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TDWI Upside - Where Data Means Business

Spark Comes to IBM's System z -- But Who's Buying?

If you have a System z mainframe, IBM says it has a deal for you.

If you have a System z mainframe, IBM Corp. says it has a deal for you.

Big Blue recently announced its new z/OS Platform for Apache Spark, a scheme for running the Spark open source cluster computing framework on IBM's mainframe operating system, z/OS. "The new technology we've just announced ... allows you to use the open source Apache Spark solution for doing federated analytics [on the mainframe]," says Kathryn Guarini, vice president for offering management with IBM's z/OS and LinuxOne units.

"There's so much value that our clients find with the data and the transactions already on the platform," Guarini continues. She recites IBM's talking points -- e.g., System z is still used by 92 of the 100 largest global banks -- and mentions the widespread usa of IBM's IMS, VSAM, and DB2 as data sources, along with the staying power of database systems from third-party vendors such as CA Technologies Inc. (IDMS and Datacom/DB) and Software AG (Adabas).

Spark has emerged as a powerhouse platform for conventional SQL analytics (via its Spark SQL interpreter), streaming analytics, and an enormous variety of NoSQL analytics. Consistent with this, the new z/OS Platform for Apache Spark gives mainframe shops a means to host data processing and analytics workloads in situ -- co-located with IMS, DB2 for z/OS, and other critical mainframe data sources.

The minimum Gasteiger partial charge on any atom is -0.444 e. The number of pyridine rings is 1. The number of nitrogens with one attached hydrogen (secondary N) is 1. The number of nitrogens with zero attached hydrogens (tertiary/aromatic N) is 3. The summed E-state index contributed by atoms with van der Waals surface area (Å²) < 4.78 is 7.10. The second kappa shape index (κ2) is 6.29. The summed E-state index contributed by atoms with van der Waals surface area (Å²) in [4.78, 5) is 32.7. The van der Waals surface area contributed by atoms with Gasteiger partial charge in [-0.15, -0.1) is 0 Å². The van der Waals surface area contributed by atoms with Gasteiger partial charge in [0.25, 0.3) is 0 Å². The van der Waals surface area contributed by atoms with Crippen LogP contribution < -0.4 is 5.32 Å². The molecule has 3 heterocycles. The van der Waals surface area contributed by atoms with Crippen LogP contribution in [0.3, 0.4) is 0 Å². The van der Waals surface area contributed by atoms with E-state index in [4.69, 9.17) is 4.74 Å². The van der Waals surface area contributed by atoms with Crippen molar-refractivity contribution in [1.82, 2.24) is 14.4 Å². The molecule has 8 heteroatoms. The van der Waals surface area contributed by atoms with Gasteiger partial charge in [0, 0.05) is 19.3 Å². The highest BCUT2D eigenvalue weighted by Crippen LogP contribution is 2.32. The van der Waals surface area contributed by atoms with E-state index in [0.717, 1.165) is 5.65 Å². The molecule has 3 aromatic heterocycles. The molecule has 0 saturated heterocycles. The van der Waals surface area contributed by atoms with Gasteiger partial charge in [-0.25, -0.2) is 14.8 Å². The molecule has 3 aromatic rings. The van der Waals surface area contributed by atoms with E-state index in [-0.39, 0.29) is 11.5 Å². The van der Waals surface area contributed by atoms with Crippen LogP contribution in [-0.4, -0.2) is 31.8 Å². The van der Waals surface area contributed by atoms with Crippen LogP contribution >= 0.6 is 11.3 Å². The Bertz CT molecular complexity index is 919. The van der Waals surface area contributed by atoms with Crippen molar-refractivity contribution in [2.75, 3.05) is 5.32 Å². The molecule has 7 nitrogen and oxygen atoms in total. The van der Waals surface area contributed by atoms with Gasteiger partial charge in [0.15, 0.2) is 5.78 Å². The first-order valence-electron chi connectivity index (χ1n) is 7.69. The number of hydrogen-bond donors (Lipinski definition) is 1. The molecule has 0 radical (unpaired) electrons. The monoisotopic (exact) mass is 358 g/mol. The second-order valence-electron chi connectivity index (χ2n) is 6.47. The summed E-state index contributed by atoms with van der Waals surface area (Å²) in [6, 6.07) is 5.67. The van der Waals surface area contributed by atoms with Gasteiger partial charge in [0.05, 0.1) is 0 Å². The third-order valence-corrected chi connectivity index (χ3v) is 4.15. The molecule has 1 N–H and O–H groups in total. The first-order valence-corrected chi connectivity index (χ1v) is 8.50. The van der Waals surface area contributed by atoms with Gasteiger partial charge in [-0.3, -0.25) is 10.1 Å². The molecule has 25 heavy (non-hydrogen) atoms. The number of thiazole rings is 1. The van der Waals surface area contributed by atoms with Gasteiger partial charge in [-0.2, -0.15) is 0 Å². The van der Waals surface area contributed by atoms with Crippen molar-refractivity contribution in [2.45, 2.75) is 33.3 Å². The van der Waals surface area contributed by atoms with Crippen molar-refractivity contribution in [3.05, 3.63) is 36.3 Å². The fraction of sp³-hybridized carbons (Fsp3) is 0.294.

For example, an organization could use Spark running in z/OS to support ad hoc analysis on data in IMS or IBM's VSAM storage. It can permit near-real-time analysis on the data generated by IBM's CICS Transaction Server. Finally, Spark on z/OS can be used as a high-performance ETL engine to prepare extracts of mainframe data for consumption in other contexts.

"For clients who have their data sources in the z/OS environment, traditional z/OS data sources [such as] IMS, VSAM, DB2 for z/OS ... these data sources can be accessed most quickly and securely by running the Apache Spark solution in the z/OS environment," Guarini argues.

If you're familiar with the minutiae of IBM's mainframe capacity pricing structure, you're probably wondering: why? Why would anybody want to allocate costly mainframe MIPS to something like this, especially when it's already possible to run Spark in the context of Linux on System z?